I don’t understand why people reject things because of overexposure – as if somehow, more people liking something is inherently worse than niche interests and avant garde tastes. We live in a world more influenced by general opinion and mass production than ever, yet it seems some of us haven’t woken up to this streamlined, new reality. The data curates for us, and saves time and energy.
We used to think bubblegum pop was for kids and teenagers, but now we’re enlightened enough to accept it’s for everyone, much in the way a good Disney flick can be enjoyed by the whole family. And speaking of movies, it’s a good thing we don’t look down our noses at comic book culture and superhero obsession anymore – and boy is Hollywood better for it.
Were it not for the heroic box office success of Marvel and their peers in this century, who knows where we’d be? Still making degrading, depressing mob flicks and pulpy cyberpunk spectacles. Stuck in the 90’s with a grimy lack of imagination, and the limitations of having to tell stories in one to three films … Ugh, how pedestrian.
I can’t understand how some weird people are sick of the superhero AAA film when there’s literally something for everyone. Like if you can’t find ONE franchise for you, I’m sorry your inner child is dead and you can’t just enjoy the magic anymore, I suppose? Cinema has evolved, storytelling has changed, just like music. Yet snobby critics who watch less films in a year than me in a week condescend to the majestic scope and spectacle of the modern blockbuster? Please, I’ve forgotten more films than those purists will ever see.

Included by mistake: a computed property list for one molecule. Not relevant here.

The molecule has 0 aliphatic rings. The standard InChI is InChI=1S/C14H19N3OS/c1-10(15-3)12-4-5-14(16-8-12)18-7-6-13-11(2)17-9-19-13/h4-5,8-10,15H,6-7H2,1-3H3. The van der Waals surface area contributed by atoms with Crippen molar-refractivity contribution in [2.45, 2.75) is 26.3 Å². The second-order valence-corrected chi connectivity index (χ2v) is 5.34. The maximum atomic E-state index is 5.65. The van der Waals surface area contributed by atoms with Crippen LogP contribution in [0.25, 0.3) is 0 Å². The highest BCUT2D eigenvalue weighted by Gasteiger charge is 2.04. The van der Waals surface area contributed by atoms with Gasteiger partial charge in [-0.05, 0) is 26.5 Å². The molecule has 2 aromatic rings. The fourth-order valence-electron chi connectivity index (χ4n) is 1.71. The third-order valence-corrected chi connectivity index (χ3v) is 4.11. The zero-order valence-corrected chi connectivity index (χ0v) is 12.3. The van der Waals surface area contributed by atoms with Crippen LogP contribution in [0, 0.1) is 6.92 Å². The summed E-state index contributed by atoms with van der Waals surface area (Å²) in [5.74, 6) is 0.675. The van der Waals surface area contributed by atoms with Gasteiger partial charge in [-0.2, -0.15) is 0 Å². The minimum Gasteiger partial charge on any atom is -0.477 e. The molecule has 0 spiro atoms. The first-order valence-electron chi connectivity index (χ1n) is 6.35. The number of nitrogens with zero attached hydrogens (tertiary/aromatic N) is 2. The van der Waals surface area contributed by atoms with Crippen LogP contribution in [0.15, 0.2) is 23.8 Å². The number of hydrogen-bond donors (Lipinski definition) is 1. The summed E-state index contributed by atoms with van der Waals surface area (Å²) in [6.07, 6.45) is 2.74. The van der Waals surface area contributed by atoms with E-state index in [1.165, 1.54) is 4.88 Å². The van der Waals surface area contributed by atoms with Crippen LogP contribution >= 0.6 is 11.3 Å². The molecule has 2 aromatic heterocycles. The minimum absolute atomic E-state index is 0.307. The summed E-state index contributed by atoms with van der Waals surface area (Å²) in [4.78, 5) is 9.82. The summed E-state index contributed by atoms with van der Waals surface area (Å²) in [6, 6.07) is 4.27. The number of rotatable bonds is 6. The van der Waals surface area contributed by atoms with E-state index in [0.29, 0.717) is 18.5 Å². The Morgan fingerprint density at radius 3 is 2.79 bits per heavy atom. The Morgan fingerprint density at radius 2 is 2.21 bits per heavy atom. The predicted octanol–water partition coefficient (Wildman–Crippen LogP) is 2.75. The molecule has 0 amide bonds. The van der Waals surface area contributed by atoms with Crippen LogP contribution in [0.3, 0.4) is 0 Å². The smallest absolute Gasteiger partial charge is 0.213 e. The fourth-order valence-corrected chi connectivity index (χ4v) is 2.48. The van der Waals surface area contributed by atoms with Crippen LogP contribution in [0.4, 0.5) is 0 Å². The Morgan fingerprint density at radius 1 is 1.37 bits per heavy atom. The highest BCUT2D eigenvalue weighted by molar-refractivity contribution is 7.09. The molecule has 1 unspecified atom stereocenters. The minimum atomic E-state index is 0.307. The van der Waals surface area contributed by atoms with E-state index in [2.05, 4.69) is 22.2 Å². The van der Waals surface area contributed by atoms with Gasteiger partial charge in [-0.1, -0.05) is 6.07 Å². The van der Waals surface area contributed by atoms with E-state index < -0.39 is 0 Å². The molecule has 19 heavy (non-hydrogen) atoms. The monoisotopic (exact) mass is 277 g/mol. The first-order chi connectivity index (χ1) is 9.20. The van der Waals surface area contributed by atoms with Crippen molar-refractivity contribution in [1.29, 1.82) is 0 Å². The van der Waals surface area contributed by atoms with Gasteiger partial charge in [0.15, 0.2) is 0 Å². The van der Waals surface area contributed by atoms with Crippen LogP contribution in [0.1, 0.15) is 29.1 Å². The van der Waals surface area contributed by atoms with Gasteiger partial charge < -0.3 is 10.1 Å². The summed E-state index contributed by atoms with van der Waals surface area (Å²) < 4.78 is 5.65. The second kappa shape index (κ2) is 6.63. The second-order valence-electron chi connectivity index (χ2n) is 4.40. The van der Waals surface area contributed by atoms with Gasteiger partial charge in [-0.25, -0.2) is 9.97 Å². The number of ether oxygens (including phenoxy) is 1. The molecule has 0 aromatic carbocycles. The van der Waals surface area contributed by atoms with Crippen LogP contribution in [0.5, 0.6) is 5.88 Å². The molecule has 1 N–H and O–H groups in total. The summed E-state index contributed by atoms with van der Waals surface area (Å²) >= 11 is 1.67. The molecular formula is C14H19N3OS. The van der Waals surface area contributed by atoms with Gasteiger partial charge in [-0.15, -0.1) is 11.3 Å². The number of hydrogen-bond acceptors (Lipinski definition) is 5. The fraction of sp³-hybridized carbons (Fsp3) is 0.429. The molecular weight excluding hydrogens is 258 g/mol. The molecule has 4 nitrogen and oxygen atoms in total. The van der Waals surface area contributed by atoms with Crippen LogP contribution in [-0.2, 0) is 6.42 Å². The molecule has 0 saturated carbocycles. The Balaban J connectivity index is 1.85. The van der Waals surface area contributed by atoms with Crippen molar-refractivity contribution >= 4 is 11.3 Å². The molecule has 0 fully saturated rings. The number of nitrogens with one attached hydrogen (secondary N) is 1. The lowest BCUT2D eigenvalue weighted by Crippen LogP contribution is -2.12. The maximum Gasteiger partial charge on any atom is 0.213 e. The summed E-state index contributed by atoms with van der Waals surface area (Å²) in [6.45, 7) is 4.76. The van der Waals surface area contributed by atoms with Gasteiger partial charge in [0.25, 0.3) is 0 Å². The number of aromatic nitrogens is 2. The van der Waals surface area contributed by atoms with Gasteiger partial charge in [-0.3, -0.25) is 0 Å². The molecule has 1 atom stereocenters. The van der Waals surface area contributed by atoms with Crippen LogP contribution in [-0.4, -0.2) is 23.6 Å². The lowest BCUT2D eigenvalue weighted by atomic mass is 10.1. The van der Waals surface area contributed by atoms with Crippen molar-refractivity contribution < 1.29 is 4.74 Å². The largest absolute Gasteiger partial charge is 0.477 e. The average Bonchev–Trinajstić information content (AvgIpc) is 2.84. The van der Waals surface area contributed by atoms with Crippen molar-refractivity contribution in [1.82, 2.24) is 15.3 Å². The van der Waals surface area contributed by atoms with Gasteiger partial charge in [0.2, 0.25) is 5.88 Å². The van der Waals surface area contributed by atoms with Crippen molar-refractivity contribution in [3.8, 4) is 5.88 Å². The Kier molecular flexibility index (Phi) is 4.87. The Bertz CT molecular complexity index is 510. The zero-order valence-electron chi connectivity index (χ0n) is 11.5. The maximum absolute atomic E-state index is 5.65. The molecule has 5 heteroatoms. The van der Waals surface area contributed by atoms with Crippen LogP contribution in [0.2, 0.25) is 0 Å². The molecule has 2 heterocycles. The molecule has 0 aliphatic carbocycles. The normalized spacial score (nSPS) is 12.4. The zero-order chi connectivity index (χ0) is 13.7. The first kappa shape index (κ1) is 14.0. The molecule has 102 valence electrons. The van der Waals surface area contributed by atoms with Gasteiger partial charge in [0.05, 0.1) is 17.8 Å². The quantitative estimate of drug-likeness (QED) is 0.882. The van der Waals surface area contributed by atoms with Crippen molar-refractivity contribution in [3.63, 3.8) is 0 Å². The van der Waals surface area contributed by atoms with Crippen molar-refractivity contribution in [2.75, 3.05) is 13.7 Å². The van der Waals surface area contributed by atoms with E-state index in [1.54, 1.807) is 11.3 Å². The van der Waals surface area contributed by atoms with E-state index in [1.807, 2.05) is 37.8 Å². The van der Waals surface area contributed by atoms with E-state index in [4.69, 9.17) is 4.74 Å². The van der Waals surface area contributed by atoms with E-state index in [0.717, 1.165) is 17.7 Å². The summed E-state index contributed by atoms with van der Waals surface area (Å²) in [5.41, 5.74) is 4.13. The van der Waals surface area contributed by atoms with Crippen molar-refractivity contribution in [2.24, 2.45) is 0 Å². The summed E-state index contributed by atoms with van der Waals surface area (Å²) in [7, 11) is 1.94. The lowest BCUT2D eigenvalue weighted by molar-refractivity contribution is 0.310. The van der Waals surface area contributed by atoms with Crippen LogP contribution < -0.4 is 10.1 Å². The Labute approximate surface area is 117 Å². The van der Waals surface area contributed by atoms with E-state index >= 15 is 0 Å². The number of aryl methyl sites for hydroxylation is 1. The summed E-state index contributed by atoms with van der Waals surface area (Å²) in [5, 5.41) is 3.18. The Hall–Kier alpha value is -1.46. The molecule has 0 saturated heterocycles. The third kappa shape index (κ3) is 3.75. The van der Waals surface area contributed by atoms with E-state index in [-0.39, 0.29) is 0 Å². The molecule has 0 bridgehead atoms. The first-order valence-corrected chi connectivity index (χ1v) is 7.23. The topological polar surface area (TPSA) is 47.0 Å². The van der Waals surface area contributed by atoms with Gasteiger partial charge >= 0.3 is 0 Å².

I think it’s jealousy of success, but then again maybe some people just don’t like fun as much – isn’t that what art and culture are really about? Escapism, not a reminder of the darker sides of our nature we face every day in the media, both news and social. Are supervillains not dark enough for you already?
Scorsese had the nerve to say that superhero films aren’t real cinema, yet he took till 2007 to win an Oscar? Ridley Scott buried them too, but he’s another out of touch dinosaur who can’t accept his prime is gone and his time is up. We move faster now. No long establishing shots and weighty dialogue – keep up with the jump cuts or get left behind.
These works are a huge part of our culture now, here to stay and bringing billions in revenue, and also crossover opportunities that allow for almost infinite storytelling – and that’s not even considering the reboots! I mean who doesn’t want more content, am I right? Unless you’re an arthouse film snob, of course. What they don’t get is tastemakers these days determine through mass influence and metrics, not critical elitism and individual thought. Get with the times already.
The hero almost always wins in art and in life, and the most interesting and satisfying stories are always about good winning over evil, even if it takes a trilogy and a couple spinoffs to get there. Why condense all that conflict and exposition into a film or two like the old days, when you can do it over five or more and jam more action into them instead?
Popcorn cinema is such a condescending term. Popcorn is buttery and delicious, you know. What’s wrong with film being like a rollercoster when we already make theme park rides into movies?
– Mark. My last name’s none of your business.